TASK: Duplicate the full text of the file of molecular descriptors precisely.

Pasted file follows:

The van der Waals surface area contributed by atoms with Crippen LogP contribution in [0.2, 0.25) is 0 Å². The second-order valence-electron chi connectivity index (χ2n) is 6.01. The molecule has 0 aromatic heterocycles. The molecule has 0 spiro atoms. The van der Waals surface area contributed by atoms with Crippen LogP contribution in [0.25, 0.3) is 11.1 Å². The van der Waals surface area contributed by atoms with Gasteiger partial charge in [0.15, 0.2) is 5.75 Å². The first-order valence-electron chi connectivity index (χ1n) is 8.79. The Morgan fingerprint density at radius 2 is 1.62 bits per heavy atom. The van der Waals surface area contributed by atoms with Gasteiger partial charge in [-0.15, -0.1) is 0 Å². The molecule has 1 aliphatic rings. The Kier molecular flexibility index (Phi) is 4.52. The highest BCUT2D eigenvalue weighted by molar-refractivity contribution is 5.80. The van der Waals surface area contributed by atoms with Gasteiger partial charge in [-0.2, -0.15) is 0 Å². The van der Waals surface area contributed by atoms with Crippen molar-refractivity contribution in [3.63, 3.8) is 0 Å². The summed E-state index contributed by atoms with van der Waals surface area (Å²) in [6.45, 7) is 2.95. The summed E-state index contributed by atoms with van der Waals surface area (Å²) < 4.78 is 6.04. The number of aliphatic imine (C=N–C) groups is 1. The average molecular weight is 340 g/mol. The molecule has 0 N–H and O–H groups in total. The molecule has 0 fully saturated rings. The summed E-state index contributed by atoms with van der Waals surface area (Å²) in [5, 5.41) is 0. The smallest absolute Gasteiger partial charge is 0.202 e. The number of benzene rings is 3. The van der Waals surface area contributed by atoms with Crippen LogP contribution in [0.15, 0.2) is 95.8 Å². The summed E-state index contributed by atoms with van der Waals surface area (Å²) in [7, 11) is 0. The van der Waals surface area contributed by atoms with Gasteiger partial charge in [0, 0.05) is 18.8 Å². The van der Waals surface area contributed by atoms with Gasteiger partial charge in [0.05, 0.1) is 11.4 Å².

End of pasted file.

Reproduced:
The van der Waals surface area contributed by atoms with Crippen LogP contribution in [0.2, 0.25) is 0 Å². The second-order valence-electron chi connectivity index (χ2n) is 6.01. The molecule has 0 aromatic heterocycles. The molecule has 0 spiro atoms. The van der Waals surface area contributed by atoms with Crippen LogP contribution in [0.25, 0.3) is 11.1 Å². The van der Waals surface area contributed by atoms with Gasteiger partial charge in [0.15, 0.2) is 5.75 Å². The first-order valence-electron chi connectivity index (χ1n) is 8.79. The Morgan fingerprint density at radius 2 is 1.62 bits per heavy atom. The van der Waals surface area contributed by atoms with Gasteiger partial charge in [-0.15, -0.1) is 0 Å². The molecule has 1 aliphatic rings. The Kier molecular flexibility index (Phi) is 4.52. The highest BCUT2D eigenvalue weighted by molar-refractivity contribution is 5.80. The van der Waals surface area contributed by atoms with Gasteiger partial charge in [-0.2, -0.15) is 0 Å². The van der Waals surface area contributed by atoms with Crippen molar-refractivity contribution in [3.63, 3.8) is 0 Å². The summed E-state index contributed by atoms with van der Waals surface area (Å²) in [6.45, 7) is 2.95. The summed E-state index contributed by atoms with van der Waals surface area (Å²) < 4.78 is 6.04. The number of aliphatic imine (C=N–C) groups is 1. The average molecular weight is 340 g/mol. The molecule has 0 N–H and O–H groups in total. The molecule has 0 fully saturated rings. The summed E-state index contributed by atoms with van der Waals surface area (Å²) in [5, 5.41) is 0. The smallest absolute Gasteiger partial charge is 0.202 e. The number of benzene rings is 3. The van der Waals surface area contributed by atoms with Crippen LogP contribution in [0.15, 0.2) is 95.8 Å². The summed E-state index contributed by atoms with van der Waals surface area (Å²) in [7, 11) is 0. The van der Waals surface area contributed by atoms with Gasteiger partial charge in [0, 0.05) is 18.8 Å². The van der Waals surface area contributed by atoms with Gasteiger partial charge in [0.05, 0.1) is 11.4 Å².